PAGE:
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Finite element response sensitivity and reliability analysis of Soil-Foundation-Structure-Interaction (SFSI) systems

Abstract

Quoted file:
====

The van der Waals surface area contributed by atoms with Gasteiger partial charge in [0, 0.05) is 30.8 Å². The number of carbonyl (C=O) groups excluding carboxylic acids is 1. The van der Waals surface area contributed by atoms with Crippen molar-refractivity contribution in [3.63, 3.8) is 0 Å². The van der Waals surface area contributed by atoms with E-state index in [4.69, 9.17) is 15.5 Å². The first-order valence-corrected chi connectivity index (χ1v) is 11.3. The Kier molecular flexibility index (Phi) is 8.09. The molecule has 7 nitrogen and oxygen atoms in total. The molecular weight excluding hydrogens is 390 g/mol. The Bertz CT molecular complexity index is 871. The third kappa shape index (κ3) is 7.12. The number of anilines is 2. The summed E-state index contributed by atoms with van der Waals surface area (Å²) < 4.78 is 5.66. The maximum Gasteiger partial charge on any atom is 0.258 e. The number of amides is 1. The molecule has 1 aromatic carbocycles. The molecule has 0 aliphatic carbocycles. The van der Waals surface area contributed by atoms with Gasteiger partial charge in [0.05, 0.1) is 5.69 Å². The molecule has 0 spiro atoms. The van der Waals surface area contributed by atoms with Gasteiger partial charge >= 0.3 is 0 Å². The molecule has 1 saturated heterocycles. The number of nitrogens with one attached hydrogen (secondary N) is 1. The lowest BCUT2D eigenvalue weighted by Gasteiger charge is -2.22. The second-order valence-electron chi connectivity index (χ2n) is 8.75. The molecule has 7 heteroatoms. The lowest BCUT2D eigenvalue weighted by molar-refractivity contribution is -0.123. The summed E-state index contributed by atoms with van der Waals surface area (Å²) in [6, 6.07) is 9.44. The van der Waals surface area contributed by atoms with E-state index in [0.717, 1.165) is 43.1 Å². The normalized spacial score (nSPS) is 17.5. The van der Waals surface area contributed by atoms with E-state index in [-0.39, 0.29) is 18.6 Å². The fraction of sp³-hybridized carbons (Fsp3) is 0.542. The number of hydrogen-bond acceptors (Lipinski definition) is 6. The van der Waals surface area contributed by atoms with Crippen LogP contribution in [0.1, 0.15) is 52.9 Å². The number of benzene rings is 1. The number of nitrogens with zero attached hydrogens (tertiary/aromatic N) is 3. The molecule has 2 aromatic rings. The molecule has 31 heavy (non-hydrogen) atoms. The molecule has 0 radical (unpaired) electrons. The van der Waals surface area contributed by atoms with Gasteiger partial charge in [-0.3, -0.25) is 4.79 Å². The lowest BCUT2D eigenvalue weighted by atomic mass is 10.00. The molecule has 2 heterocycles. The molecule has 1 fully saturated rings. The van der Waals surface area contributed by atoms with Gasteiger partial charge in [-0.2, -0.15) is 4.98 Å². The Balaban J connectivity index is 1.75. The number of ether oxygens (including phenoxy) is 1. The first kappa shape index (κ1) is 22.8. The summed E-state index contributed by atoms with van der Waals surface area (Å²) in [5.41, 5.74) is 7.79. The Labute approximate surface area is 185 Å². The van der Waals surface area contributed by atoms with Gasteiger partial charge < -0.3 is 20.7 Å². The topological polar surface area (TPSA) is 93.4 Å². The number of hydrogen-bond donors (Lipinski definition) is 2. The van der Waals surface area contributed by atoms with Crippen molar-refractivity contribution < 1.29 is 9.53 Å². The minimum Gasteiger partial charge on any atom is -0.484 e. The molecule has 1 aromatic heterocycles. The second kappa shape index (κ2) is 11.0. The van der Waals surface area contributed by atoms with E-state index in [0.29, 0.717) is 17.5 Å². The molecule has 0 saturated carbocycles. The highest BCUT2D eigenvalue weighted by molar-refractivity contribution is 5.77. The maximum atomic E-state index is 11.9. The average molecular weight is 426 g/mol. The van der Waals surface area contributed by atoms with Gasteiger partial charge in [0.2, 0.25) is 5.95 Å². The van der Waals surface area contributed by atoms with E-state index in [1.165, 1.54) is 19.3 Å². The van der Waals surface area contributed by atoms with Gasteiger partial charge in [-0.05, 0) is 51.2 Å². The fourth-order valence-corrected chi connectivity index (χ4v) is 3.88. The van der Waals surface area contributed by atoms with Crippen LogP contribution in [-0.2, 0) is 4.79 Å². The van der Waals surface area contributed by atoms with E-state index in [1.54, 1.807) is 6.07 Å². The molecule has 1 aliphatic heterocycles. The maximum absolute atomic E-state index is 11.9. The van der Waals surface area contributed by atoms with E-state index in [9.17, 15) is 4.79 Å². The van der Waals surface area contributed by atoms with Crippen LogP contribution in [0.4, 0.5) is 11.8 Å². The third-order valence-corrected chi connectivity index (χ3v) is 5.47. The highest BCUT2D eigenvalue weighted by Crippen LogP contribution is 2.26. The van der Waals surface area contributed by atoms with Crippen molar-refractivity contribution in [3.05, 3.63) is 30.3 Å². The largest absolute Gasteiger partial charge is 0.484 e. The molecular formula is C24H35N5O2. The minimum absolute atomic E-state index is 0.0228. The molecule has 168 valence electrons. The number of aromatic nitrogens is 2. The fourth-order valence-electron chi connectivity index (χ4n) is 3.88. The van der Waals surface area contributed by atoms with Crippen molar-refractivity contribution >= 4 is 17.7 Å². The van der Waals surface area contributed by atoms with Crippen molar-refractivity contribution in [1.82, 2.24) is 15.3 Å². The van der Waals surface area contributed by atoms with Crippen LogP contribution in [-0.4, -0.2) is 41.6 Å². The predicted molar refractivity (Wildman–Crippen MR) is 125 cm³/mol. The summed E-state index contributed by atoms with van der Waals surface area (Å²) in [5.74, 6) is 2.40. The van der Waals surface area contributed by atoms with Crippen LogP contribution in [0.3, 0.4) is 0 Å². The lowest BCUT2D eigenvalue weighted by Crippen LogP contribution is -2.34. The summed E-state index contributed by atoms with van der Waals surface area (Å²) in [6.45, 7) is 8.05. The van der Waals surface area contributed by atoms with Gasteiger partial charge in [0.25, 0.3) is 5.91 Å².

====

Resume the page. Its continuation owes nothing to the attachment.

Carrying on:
Performance-based earthquake engineering (PBEE) has emerged as a powerful method of analysis and design philosophy in earthquake engineering and is leading the way to a new generation of seismic design guidelines. PBEE requires a comprehensive understanding of the earthquake response of Soil-Foundation-Structure-Interaction (SFSI) systems when damage occurs in the structural system during the earthquake. In the context of PBEE, this research combines finite element (FE) modeling and seismic response analysis of SFSI systems with state-of-the-art methods in response sensitivity and reliability analysis. New analytical and numerical methods are developed and existing algorithms adopted for studying the propagation of uncertainties in nonlinear static and dynamic analyses of SFSI systems and for probabilistic performance assessment of these systems. This research makes several contributions to reliability analysis of structural and SFSI systems. For the purpose of accurately and efficiently computing the response gradients, an 'exact' FE response sensitivity computation algorithm based on the Direct Differentiation Method (DDM) and available in the widely used FE analysis software framework OpenSees is further extended to various types of material models, finite elements and multi-point constraint equations used in modeling large-scale realistic SFSI systems. As a main contribution to this research, this sensitivity algorithm is extended to a multi-yield surface J₂ plasticity model used extensively to model clay soil materials in seismic response analysis. Related to response sensitivity analysis of SFSI systems, several issues are studied, such as discontinuities in response sensitivities, the relative importance of various soil and structural material parameters in regards to a specified aspect of the system response (i.e., response parameters). As contributions to the reliability analysis of structural and SFSI systems, several existing solution tools such as first-order reliability method (FORM), second-order reliability method (SORM), and various sampling techniques, such as importance sampling (IS) and orthogonal plane sampling (OPS), are implemented in OpenSees and/or further improved to solving reliability analysis problems of structural and SFSI systems. A powerful general-purpose optimization toolbox SNOPT, developed by Professor Philip Gill at UCSD, is integrated into the reliability analysis framework in OpenSees and customized for efficiently finding the design point(s) of structural and SFSI systems. For time variant reliability analysis, an existing mean upcrossing rate analysis algorithm is implemented in OpenSees and improved. It is found that the FORM approximation for mean upcrossing rate is significantly inaccurate, especially in cases of highly nonlinear response behavior of the system analyzed. In such case, the OPS method based on the design point(s) of the reliability problem significantly improves the FORM approximation of the mean upcrossing rate and therefore of the upper bound of the failure probability. In order to study the topology of limit-state surfaces (LSS) for reliability problems, a new visualization method called Multi-dimensional Visualization in Principal Plane (MVPP) is developed and implemented in OpenSees. The geometrical insight gained from the MVPP has led to the development of a new hybrid computational reliability method, called the DP-RS-Sim method, which combines the design point (DP) search, the response surface methodology (RS), and simulation techniques (Sim). This method is applied for the time invariant reliability analysis of a realistic nonlinear structural system. Several other closely related topics are studied. A simplified probabilistic response analysis method is developed taking advantage of DDM-based response sensitivity analysis. This method is then applied to a nonlinear structural and SFSI system. It is much more efficient than the crude Monte Carlo Simulation method and provides, at low computational cost, good estimates of the mean and standard deviation of the response for low to moderate level of material nonlinearity in the response. A general-purpose OpenSees- SNOPT based optimization framework was developed and applied to soil model updating problems using numerically simulated data. It is found that the optimization process is significantly more efficient when using the DDM-based over the FDM-based sensitivities. Additionally, nonlinear FE model updating is performed for an actual site, the Lotung downhole array in Taiwan, and based on data recorded during a 1986 earthquake

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